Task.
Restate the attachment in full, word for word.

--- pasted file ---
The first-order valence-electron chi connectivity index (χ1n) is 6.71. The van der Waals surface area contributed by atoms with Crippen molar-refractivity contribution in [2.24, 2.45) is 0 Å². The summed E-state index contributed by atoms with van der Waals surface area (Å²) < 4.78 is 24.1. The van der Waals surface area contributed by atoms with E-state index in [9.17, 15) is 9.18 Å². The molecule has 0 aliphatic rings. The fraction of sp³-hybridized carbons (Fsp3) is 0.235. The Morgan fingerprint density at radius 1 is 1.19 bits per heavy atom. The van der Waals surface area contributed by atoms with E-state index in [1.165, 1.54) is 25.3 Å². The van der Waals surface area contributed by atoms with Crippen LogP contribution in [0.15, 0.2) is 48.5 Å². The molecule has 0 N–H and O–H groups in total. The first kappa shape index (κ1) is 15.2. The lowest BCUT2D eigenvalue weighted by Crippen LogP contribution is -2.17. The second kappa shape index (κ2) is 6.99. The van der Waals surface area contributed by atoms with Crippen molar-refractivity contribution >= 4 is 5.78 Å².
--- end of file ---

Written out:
The first-order valence-electron chi connectivity index (χ1n) is 6.71. The van der Waals surface area contributed by atoms with Crippen molar-refractivity contribution in [2.24, 2.45) is 0 Å². The summed E-state index contributed by atoms with van der Waals surface area (Å²) < 4.78 is 24.1. The van der Waals surface area contributed by atoms with E-state index in [9.17, 15) is 9.18 Å². The molecule has 0 aliphatic rings. The fraction of sp³-hybridized carbons (Fsp3) is 0.235. The Morgan fingerprint density at radius 1 is 1.19 bits per heavy atom. The van der Waals surface area contributed by atoms with E-state index in [1.165, 1.54) is 25.3 Å². The van der Waals surface area contributed by atoms with Crippen LogP contribution in [0.15, 0.2) is 48.5 Å². The molecule has 0 N–H and O–H groups in total. The first kappa shape index (κ1) is 15.2. The lowest BCUT2D eigenvalue weighted by Crippen LogP contribution is -2.17. The second kappa shape index (κ2) is 6.99. The van der Waals surface area contributed by atoms with Crippen molar-refractivity contribution >= 4 is 5.78 Å².